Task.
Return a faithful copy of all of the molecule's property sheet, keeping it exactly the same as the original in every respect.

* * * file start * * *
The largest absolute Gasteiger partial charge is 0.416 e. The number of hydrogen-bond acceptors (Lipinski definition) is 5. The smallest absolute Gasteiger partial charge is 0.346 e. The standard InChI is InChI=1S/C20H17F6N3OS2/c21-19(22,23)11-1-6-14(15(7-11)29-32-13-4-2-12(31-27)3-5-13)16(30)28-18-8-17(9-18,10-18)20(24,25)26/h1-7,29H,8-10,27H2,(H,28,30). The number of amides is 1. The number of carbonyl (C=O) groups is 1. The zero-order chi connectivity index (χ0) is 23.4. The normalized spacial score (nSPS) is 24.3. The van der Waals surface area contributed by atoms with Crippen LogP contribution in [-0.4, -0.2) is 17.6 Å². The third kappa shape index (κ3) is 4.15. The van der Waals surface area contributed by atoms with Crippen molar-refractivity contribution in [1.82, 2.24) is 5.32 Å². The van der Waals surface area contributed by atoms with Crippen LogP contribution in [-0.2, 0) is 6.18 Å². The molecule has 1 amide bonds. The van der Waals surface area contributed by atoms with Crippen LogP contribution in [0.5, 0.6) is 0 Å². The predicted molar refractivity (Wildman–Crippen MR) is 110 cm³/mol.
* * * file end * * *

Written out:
The largest absolute Gasteiger partial charge is 0.416 e. The number of hydrogen-bond acceptors (Lipinski definition) is 5. The smallest absolute Gasteiger partial charge is 0.346 e. The standard InChI is InChI=1S/C20H17F6N3OS2/c21-19(22,23)11-1-6-14(15(7-11)29-32-13-4-2-12(31-27)3-5-13)16(30)28-18-8-17(9-18,10-18)20(24,25)26/h1-7,29H,8-10,27H2,(H,28,30). The number of amides is 1. The number of carbonyl (C=O) groups is 1. The zero-order chi connectivity index (χ0) is 23.4. The normalized spacial score (nSPS) is 24.3. The van der Waals surface area contributed by atoms with Crippen LogP contribution in [-0.4, -0.2) is 17.6 Å². The third kappa shape index (κ3) is 4.15. The van der Waals surface area contributed by atoms with Crippen molar-refractivity contribution in [1.82, 2.24) is 5.32 Å². The van der Waals surface area contributed by atoms with Crippen LogP contribution in [-0.2, 0) is 6.18 Å². The molecule has 1 amide bonds. The van der Waals surface area contributed by atoms with Crippen LogP contribution in [0.5, 0.6) is 0 Å². The predicted molar refractivity (Wildman–Crippen MR) is 110 cm³/mol.